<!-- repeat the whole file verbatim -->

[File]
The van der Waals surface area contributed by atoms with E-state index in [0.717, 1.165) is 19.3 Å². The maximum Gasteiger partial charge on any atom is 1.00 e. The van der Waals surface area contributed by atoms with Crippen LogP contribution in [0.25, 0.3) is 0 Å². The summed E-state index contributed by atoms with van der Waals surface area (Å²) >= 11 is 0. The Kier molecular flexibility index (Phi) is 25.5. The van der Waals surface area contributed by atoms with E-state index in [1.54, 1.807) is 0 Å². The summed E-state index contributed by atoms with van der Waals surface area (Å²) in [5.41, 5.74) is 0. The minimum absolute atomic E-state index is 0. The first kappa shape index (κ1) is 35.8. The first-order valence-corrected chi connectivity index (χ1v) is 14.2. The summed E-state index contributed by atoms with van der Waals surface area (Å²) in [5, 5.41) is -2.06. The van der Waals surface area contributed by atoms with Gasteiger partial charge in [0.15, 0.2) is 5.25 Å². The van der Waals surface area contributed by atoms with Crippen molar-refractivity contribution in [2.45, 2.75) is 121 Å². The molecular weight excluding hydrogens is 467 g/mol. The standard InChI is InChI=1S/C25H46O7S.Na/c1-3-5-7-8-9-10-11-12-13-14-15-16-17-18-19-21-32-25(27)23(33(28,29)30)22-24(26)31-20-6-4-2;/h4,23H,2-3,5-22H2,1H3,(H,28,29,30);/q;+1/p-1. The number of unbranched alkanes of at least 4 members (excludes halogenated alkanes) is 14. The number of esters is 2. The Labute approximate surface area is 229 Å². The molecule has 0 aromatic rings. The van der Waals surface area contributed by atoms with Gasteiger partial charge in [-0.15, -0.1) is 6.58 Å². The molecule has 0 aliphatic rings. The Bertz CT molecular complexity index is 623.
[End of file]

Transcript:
The van der Waals surface area contributed by atoms with E-state index in [0.717, 1.165) is 19.3 Å². The maximum Gasteiger partial charge on any atom is 1.00 e. The van der Waals surface area contributed by atoms with Crippen LogP contribution in [0.25, 0.3) is 0 Å². The summed E-state index contributed by atoms with van der Waals surface area (Å²) >= 11 is 0. The Kier molecular flexibility index (Phi) is 25.5. The van der Waals surface area contributed by atoms with E-state index in [1.54, 1.807) is 0 Å². The summed E-state index contributed by atoms with van der Waals surface area (Å²) in [5.41, 5.74) is 0. The minimum absolute atomic E-state index is 0. The first kappa shape index (κ1) is 35.8. The first-order valence-corrected chi connectivity index (χ1v) is 14.2. The summed E-state index contributed by atoms with van der Waals surface area (Å²) in [5, 5.41) is -2.06. The van der Waals surface area contributed by atoms with Gasteiger partial charge in [0.15, 0.2) is 5.25 Å². The van der Waals surface area contributed by atoms with Crippen molar-refractivity contribution in [2.45, 2.75) is 121 Å². The molecular weight excluding hydrogens is 467 g/mol. The standard InChI is InChI=1S/C25H46O7S.Na/c1-3-5-7-8-9-10-11-12-13-14-15-16-17-18-19-21-32-25(27)23(33(28,29)30)22-24(26)31-20-6-4-2;/h4,23H,2-3,5-22H2,1H3,(H,28,29,30);/q;+1/p-1. The number of unbranched alkanes of at least 4 members (excludes halogenated alkanes) is 14. The number of esters is 2. The Labute approximate surface area is 229 Å². The molecule has 0 aromatic rings. The van der Waals surface area contributed by atoms with Gasteiger partial charge in [-0.15, -0.1) is 6.58 Å². The molecule has 0 aliphatic rings. The Bertz CT molecular complexity index is 623.